Saturday, April 4, 2009

Does DNA Hold Memories?

(above, 1916 wedding of grandmother and grandfather Thorvaldsen)

What if everything you ever did, ever experienced was somehow locked into your DNA and passed to future generations? A kind of collective knowledge that makes successive generations more intelligent?

Contemplate it in this article.

I was plagued many times by the ability to picture things before encountering them. I always discounted this ability because of my psychic talents, but occasionally there is something so strange that I can’t help but wonder if I get the knowledge by other means. Such as, my grandfather fell through an ice fishing hole in Norway as a child, he floated around beneath the surface and somehow magically popped back up in the same hole (thankfully—it was the only hole in the ice!) I didn’t know about this event until I was well into adulthood when the subject of ice came up, but I always had a strange fear when in water that something would come down over the water and seal me in. A very bizarre fear. Most folks fear sharks or riptides. I feared a clear plate of glass…

My father told me the story of his childhood. He was from Norway. Apparently, his father was part of a family who owned a huge iron works. My grandfather spoke many languages and was well educated. He was to be married to a society lady when they hired some maids from Sweden. My grandmother, Marta, came to work at the estate from her home in the Lapland region of Sweden. Grandfather took one look at her and refused to marry his society girl. He and grandmother married soon after. When WWI happened, the family couldn’t sell iron to Germany, so they shaped it into church bells to get it through, but eventually they were caught. The family business dissolved. Grandfather and grandmother came to America in search of a new life in California and adopted a new name from “Thorvaldsen” to “Day.” (They actually used the judge’s name because they couldn’t come up with a simple American name). Apparently, grandma became homesick and they went back to Norway for a few years where my father spent his early childhood, and then they came back to America via Ellis Island the second and last time.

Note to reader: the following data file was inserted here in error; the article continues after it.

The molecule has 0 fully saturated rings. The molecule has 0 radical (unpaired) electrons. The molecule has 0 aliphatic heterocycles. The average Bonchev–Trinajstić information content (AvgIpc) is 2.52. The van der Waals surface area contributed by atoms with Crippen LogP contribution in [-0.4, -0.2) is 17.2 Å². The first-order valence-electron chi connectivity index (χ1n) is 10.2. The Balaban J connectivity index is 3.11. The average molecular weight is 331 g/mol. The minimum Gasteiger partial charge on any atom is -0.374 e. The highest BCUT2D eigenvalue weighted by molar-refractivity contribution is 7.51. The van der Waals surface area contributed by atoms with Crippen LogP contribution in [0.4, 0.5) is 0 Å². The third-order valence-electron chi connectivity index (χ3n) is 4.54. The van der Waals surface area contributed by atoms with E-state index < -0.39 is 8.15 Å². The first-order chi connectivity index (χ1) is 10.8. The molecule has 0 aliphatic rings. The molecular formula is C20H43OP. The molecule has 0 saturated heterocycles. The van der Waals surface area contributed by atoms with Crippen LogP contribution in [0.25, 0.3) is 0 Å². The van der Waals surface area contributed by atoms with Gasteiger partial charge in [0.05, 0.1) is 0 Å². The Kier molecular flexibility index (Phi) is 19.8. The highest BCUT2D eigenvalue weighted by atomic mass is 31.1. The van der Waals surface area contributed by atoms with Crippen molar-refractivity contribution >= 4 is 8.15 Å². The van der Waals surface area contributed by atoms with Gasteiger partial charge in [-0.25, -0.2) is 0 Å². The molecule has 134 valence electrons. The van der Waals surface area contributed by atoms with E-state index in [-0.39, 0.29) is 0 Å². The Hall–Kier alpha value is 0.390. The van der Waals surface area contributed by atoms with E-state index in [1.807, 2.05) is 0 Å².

All that background being said, I had a dream one time that I was in a stable. It looked like one of the ones you see in a European film, very rustic. The smells and plants were different and it didn’t feel like America. A man was brushing a horse and talking to me in a foreign language. Somehow, I knew what he was saying. He was talking about reincarnation. I scoffed at what he was saying but somehow understood each word and contemplated them long after the discussion. When I woke up, I thought it was the silliest dream ever.

Then, during one of our family dinner table discussions we talked about our horses we boarded and I thought, “maybe that’s where I got the dream?” but still, it didn’t feel quite the same as our own stables and horses. I mentioned the dream and my father asked me to go into detail. I did and he lit up with an expression that was complete and total shock. He told me a story of how his father had a stable attendant who believed in reincarnation and used to tell him stories of it. My grandfather over the years had come to believe in reincarnation because of the man’s compelling stories. This was not a story my father had ever told anyone. He had forgotten about it all together.